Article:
April 26, 2009
The capital of the Philippines is a bustling hub for dining, shopping and sight-seeing
By Deepika Shetty
IN MANILA WITH...
Occupation: Freelance writer
Length of stay: Five months
Like many emerging Asian cities, Manila is a study in contrasts. You will find Cadillacs and jeepneys, five-star hotels and streetside food stalls co-existing in harmony, says Ms Banu Kannu.
And, of course, there is the legendary Filipino hospitality. People greet you warmly wherever you are in the city.
Ms Kannu is in Manila on a sabbatical from full-time work. She was previously working in Shanghai as a senior project manager in the conference industry. She chose Manila because it is close to Singapore and Australia where her friends and family live.
What's the best way to get around?
It depends entirely on your appetite for adventure. Jeepneys abound for 8 pesos (24 cents) per ride, but good luck figuring out where they are going. Buses are usually alarmingly ancient steel contraptions with F1 hopefuls in the driver's seat. Your best bet is taxis. They are quite reliable. But insist that the driver turns on the meter. Alternatively, you can negotiate a flat rate before the journey.
The best time to visit the place is...
From January to May and from November to May, if you do not mind the Christmas madness. Avoid the rainy season between June and October.
What is the weather like?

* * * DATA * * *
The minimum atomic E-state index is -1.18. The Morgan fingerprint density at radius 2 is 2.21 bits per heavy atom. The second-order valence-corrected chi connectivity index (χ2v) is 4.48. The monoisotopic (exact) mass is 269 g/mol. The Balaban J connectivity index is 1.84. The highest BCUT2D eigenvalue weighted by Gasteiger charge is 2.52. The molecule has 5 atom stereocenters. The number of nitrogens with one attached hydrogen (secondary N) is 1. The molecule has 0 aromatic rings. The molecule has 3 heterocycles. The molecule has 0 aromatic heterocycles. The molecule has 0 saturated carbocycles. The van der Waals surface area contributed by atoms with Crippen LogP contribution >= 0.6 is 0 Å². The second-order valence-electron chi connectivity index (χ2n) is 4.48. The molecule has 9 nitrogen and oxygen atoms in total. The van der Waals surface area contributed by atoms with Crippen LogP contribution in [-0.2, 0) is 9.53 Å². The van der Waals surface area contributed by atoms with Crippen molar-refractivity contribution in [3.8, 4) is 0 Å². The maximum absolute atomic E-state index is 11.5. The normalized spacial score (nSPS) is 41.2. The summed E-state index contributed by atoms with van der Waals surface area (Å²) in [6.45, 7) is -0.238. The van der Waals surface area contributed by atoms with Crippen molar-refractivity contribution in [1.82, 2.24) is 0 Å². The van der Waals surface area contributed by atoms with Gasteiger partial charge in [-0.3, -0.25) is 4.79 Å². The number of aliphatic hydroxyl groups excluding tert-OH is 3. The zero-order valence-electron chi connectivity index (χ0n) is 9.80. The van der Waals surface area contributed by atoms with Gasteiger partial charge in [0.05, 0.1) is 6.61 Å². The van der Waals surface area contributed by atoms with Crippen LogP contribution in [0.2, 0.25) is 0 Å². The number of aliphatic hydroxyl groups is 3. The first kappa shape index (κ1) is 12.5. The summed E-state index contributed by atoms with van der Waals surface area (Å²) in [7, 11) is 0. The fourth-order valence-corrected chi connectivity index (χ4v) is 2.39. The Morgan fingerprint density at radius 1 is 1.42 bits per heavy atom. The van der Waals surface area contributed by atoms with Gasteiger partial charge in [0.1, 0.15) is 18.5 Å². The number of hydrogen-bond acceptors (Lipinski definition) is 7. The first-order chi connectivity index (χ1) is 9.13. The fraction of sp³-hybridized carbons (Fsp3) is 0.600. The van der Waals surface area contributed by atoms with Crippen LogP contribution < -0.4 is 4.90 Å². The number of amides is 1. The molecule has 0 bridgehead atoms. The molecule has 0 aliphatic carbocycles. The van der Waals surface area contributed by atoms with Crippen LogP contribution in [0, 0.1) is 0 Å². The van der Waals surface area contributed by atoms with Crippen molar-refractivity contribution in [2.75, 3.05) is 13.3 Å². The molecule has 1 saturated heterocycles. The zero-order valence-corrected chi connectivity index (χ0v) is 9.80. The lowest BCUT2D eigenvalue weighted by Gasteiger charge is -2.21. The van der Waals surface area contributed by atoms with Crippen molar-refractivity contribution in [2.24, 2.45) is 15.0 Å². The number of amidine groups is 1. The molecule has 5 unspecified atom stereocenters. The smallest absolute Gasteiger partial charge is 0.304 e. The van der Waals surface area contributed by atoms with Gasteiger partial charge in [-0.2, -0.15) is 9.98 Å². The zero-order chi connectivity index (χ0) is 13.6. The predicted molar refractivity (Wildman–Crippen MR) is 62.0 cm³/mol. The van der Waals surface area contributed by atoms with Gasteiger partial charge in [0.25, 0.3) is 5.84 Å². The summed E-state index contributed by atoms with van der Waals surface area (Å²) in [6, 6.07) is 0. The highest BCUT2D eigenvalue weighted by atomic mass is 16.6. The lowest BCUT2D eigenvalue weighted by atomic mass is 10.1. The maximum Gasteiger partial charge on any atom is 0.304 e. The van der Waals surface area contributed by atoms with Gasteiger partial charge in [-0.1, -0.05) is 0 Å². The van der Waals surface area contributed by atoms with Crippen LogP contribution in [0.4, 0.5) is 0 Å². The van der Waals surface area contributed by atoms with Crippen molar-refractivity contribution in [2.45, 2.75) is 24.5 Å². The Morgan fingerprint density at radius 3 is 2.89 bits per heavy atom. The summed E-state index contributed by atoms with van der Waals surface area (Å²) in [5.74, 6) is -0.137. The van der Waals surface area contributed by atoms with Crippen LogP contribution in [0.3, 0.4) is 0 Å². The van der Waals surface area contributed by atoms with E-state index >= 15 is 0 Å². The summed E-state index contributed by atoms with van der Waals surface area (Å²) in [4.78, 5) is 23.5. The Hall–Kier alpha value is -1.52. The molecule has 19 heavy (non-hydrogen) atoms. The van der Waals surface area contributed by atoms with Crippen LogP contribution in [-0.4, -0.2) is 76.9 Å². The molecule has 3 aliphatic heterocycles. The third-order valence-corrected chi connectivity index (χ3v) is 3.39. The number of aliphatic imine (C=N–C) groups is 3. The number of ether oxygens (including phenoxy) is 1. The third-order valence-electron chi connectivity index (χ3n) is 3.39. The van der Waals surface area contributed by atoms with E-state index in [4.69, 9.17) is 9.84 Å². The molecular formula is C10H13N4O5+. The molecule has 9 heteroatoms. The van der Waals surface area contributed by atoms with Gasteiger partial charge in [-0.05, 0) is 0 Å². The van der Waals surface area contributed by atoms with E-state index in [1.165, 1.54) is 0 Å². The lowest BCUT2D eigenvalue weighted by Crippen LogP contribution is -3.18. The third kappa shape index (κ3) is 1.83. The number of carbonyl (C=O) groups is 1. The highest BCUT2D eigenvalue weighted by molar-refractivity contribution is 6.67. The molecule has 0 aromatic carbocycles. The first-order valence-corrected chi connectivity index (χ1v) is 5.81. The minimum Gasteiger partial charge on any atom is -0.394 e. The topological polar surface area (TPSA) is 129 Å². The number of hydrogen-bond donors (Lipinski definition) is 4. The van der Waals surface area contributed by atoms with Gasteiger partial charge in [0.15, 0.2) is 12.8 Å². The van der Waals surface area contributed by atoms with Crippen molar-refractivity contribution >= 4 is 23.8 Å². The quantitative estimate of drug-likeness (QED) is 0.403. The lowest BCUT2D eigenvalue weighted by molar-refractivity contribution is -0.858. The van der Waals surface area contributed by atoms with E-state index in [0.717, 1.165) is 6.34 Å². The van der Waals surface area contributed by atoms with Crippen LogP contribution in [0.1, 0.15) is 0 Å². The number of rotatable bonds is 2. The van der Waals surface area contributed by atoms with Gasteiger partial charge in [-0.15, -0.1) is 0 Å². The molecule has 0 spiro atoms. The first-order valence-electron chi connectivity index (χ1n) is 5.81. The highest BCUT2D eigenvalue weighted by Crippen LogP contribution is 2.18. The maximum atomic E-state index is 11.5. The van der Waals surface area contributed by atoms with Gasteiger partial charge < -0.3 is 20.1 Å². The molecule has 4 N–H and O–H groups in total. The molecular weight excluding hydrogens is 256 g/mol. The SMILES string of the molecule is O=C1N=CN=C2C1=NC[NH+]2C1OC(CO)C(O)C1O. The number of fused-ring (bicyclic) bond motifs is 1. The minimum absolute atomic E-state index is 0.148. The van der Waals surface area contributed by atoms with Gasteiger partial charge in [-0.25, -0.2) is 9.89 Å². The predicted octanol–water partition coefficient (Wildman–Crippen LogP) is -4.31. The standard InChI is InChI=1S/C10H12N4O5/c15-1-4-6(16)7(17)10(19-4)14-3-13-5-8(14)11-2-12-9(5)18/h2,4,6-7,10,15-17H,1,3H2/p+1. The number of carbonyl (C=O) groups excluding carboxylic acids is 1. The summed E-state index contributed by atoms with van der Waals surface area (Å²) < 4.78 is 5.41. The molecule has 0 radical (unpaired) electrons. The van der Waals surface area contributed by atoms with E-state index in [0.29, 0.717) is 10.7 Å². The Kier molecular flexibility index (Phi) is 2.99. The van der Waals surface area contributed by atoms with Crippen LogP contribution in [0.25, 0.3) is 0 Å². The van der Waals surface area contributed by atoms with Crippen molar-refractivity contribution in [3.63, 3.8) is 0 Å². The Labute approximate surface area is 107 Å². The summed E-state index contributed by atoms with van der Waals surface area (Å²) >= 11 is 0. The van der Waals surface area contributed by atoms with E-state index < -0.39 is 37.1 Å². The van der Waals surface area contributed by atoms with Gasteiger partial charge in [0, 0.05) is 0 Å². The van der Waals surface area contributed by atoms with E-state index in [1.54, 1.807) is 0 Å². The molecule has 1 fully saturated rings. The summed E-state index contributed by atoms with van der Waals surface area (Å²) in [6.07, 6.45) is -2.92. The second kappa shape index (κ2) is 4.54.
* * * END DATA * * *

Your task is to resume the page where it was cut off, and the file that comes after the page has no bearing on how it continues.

Like Singapore, Manila has hot, humid weather all year round, although it is a little cooler between November and February. The temperature generally ranges from 20 to 28 deg C.
Must one know the language to get around?
Not really. Basic English is spoken there.
The entire city has so much to offer, where does one start?
Manila can be confusing and erratic. Plan well in advance if you do not want to spend your holiday in an Amazing Race-like scramble trying to get from points A to B.
A typical first day should start with breakfast in the Greenbelt area in the city centre, followed by a few cultural stops, and ending with dinner and drinks at Bonifacio Global City, which has several trendy restaurants, bars and clubs.
Your favourite cultural stop is...
The San Agustin Church in Intramuros, one of four Filipino baroque churches. This Unesco World Heritage Site has survived the ravages of man and nature since its beginnings in 1586.
One cannot leave without visiting...
The Manila American Memorial Cemetery. This is a vast and immaculately maintained tribute to 17,200 Allied soldiers who died during World War II. At the centre is a chapel, a tall stone structure featuring sculpture and mosaic. It is located just 10 minutes from the modern and bustling Bonifacio Global City.
The Ayala Museum (Makati Ave, Makati, www.ayalamuseum.org/) has several exhibits on Filipino art, culture and history. Forming the core of the museum's historical collections are 60 handcrafted dioramas that chronicle the rich tapestry of Philippine history.
Any key festivals to work into one's travel plans?
Holy Week in April is always a massive affair in the Philippines. It culminates in the solemn observance of ancient Catholic traditions and rituals which are fascinating to witness.
The best bargains and the richest variety of products are at...
Market Market! in Bonifacio Global City. It is a little like Mustafa Shopping Centre in Singapore. You can spend anything from 1,000 to 100,000 pesos on clothes, shoes, accessories, sporting goods, electronics, furniture, books, snacks and more.
Do not leave the place without trying...